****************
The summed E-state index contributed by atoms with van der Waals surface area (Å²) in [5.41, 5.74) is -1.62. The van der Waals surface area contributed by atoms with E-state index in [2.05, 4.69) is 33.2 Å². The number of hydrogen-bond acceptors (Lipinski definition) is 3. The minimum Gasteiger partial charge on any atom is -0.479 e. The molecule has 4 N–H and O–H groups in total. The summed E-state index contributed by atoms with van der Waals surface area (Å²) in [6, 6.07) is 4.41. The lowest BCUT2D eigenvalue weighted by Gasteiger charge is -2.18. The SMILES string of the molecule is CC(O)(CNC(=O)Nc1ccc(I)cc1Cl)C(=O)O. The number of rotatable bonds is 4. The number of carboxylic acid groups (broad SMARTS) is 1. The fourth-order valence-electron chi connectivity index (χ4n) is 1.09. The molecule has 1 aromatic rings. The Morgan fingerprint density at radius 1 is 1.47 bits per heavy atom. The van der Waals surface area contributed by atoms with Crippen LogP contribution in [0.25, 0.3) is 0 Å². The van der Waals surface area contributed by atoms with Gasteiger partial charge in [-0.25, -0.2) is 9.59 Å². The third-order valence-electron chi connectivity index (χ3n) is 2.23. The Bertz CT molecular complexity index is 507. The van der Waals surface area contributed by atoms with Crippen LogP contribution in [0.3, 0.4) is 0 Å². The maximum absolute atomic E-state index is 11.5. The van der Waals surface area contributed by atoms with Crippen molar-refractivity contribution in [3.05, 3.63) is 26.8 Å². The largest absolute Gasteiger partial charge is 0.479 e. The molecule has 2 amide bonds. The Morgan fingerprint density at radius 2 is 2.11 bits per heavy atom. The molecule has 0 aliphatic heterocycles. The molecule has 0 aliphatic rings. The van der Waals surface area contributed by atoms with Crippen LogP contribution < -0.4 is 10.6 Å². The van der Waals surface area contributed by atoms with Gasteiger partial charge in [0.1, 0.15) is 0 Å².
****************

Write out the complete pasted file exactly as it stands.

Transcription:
The summed E-state index contributed by atoms with van der Waals surface area (Å²) in [5.41, 5.74) is -1.62. The van der Waals surface area contributed by atoms with E-state index in [2.05, 4.69) is 33.2 Å². The number of hydrogen-bond acceptors (Lipinski definition) is 3. The minimum Gasteiger partial charge on any atom is -0.479 e. The molecule has 4 N–H and O–H groups in total. The summed E-state index contributed by atoms with van der Waals surface area (Å²) in [6, 6.07) is 4.41. The lowest BCUT2D eigenvalue weighted by Gasteiger charge is -2.18. The SMILES string of the molecule is CC(O)(CNC(=O)Nc1ccc(I)cc1Cl)C(=O)O. The number of rotatable bonds is 4. The number of carboxylic acid groups (broad SMARTS) is 1. The fourth-order valence-electron chi connectivity index (χ4n) is 1.09. The molecule has 1 aromatic rings. The Morgan fingerprint density at radius 1 is 1.47 bits per heavy atom. The van der Waals surface area contributed by atoms with Crippen LogP contribution in [0.25, 0.3) is 0 Å². The van der Waals surface area contributed by atoms with Gasteiger partial charge in [-0.25, -0.2) is 9.59 Å². The third-order valence-electron chi connectivity index (χ3n) is 2.23. The Bertz CT molecular complexity index is 507. The van der Waals surface area contributed by atoms with Crippen LogP contribution in [0.3, 0.4) is 0 Å². The maximum absolute atomic E-state index is 11.5. The van der Waals surface area contributed by atoms with Crippen molar-refractivity contribution in [3.05, 3.63) is 26.8 Å². The largest absolute Gasteiger partial charge is 0.479 e. The molecule has 2 amide bonds. The Morgan fingerprint density at radius 2 is 2.11 bits per heavy atom. The molecule has 0 aliphatic heterocycles. The molecule has 0 aliphatic rings. The van der Waals surface area contributed by atoms with Crippen LogP contribution < -0.4 is 10.6 Å². The van der Waals surface area contributed by atoms with Gasteiger partial charge in [0.1, 0.15) is 0 Å².